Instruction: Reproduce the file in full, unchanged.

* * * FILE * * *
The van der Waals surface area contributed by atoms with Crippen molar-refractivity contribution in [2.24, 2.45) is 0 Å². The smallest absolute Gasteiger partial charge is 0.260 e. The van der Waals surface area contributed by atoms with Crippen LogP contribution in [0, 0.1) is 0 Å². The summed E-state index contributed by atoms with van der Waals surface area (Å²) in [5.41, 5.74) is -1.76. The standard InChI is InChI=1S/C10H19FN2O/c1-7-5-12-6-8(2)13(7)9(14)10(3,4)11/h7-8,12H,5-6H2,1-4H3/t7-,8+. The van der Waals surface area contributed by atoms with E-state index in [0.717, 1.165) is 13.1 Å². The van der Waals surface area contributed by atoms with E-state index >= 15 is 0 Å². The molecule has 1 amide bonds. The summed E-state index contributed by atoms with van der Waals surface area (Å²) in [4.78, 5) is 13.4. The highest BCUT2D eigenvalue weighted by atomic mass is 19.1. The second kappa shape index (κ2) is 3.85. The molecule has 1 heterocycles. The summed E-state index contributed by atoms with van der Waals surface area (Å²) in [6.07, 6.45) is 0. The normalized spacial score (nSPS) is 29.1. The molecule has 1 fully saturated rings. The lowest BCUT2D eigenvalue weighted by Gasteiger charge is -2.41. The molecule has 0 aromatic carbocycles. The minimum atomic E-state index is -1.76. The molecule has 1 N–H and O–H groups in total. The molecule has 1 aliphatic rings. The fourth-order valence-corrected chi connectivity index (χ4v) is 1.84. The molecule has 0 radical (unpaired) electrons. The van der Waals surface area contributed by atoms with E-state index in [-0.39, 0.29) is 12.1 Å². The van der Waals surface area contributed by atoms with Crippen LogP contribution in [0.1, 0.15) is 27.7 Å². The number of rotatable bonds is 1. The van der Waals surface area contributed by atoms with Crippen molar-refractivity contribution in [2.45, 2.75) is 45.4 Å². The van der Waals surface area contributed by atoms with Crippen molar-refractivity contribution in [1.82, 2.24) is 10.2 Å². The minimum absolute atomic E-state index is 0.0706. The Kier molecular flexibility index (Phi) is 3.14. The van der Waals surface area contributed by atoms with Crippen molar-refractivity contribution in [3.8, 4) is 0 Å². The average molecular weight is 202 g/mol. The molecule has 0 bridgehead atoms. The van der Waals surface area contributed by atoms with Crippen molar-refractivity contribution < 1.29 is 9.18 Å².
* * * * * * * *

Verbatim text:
The van der Waals surface area contributed by atoms with Crippen molar-refractivity contribution in [2.24, 2.45) is 0 Å². The smallest absolute Gasteiger partial charge is 0.260 e. The van der Waals surface area contributed by atoms with Crippen LogP contribution in [0, 0.1) is 0 Å². The summed E-state index contributed by atoms with van der Waals surface area (Å²) in [5.41, 5.74) is -1.76. The standard InChI is InChI=1S/C10H19FN2O/c1-7-5-12-6-8(2)13(7)9(14)10(3,4)11/h7-8,12H,5-6H2,1-4H3/t7-,8+. The van der Waals surface area contributed by atoms with E-state index in [0.717, 1.165) is 13.1 Å². The van der Waals surface area contributed by atoms with E-state index >= 15 is 0 Å². The molecule has 1 amide bonds. The summed E-state index contributed by atoms with van der Waals surface area (Å²) in [4.78, 5) is 13.4. The highest BCUT2D eigenvalue weighted by atomic mass is 19.1. The second kappa shape index (κ2) is 3.85. The molecule has 1 heterocycles. The summed E-state index contributed by atoms with van der Waals surface area (Å²) in [6.07, 6.45) is 0. The normalized spacial score (nSPS) is 29.1. The molecule has 1 fully saturated rings. The lowest BCUT2D eigenvalue weighted by Gasteiger charge is -2.41. The molecule has 0 aromatic carbocycles. The minimum atomic E-state index is -1.76. The molecule has 1 N–H and O–H groups in total. The molecule has 1 aliphatic rings. The fourth-order valence-corrected chi connectivity index (χ4v) is 1.84. The molecule has 0 radical (unpaired) electrons. The van der Waals surface area contributed by atoms with E-state index in [-0.39, 0.29) is 12.1 Å². The van der Waals surface area contributed by atoms with Crippen LogP contribution in [0.1, 0.15) is 27.7 Å². The number of rotatable bonds is 1. The van der Waals surface area contributed by atoms with Crippen molar-refractivity contribution in [2.45, 2.75) is 45.4 Å². The van der Waals surface area contributed by atoms with Crippen molar-refractivity contribution in [1.82, 2.24) is 10.2 Å². The minimum absolute atomic E-state index is 0.0706. The Kier molecular flexibility index (Phi) is 3.14. The van der Waals surface area contributed by atoms with Crippen molar-refractivity contribution in [3.8, 4) is 0 Å². The average molecular weight is 202 g/mol. The molecule has 0 bridgehead atoms. The van der Waals surface area contributed by atoms with Crippen molar-refractivity contribution < 1.29 is 9.18 Å².